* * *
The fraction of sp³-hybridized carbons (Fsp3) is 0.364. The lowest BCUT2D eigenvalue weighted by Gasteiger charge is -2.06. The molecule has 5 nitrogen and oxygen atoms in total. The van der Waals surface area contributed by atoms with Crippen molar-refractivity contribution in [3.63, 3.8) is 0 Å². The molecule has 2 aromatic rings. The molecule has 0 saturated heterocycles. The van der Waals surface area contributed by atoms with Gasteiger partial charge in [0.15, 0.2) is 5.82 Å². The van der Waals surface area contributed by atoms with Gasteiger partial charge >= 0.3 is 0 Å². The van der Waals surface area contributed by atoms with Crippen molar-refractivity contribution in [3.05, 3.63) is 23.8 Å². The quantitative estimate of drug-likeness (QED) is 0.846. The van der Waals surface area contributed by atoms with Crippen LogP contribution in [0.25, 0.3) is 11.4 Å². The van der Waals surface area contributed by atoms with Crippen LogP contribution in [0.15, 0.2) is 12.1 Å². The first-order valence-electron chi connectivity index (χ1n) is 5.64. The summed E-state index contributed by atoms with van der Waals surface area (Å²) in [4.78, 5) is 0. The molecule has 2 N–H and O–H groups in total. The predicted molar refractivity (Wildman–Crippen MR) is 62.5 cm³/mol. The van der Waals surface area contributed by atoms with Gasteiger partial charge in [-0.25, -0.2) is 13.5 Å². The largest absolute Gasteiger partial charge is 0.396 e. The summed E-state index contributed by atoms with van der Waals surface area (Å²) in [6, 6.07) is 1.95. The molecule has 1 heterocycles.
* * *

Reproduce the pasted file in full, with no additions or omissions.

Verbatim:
The fraction of sp³-hybridized carbons (Fsp3) is 0.364. The lowest BCUT2D eigenvalue weighted by Gasteiger charge is -2.06. The molecule has 5 nitrogen and oxygen atoms in total. The van der Waals surface area contributed by atoms with Crippen molar-refractivity contribution in [3.63, 3.8) is 0 Å². The molecule has 2 aromatic rings. The molecule has 0 saturated heterocycles. The van der Waals surface area contributed by atoms with Gasteiger partial charge in [0.15, 0.2) is 5.82 Å². The van der Waals surface area contributed by atoms with Gasteiger partial charge >= 0.3 is 0 Å². The van der Waals surface area contributed by atoms with Crippen molar-refractivity contribution in [3.05, 3.63) is 23.8 Å². The quantitative estimate of drug-likeness (QED) is 0.846. The van der Waals surface area contributed by atoms with Crippen LogP contribution in [0.25, 0.3) is 11.4 Å². The van der Waals surface area contributed by atoms with Crippen LogP contribution in [0.15, 0.2) is 12.1 Å². The first-order valence-electron chi connectivity index (χ1n) is 5.64. The summed E-state index contributed by atoms with van der Waals surface area (Å²) in [4.78, 5) is 0. The molecule has 2 N–H and O–H groups in total. The predicted molar refractivity (Wildman–Crippen MR) is 62.5 cm³/mol. The van der Waals surface area contributed by atoms with Gasteiger partial charge in [-0.25, -0.2) is 13.5 Å². The largest absolute Gasteiger partial charge is 0.396 e. The summed E-state index contributed by atoms with van der Waals surface area (Å²) in [6, 6.07) is 1.95. The molecule has 1 heterocycles.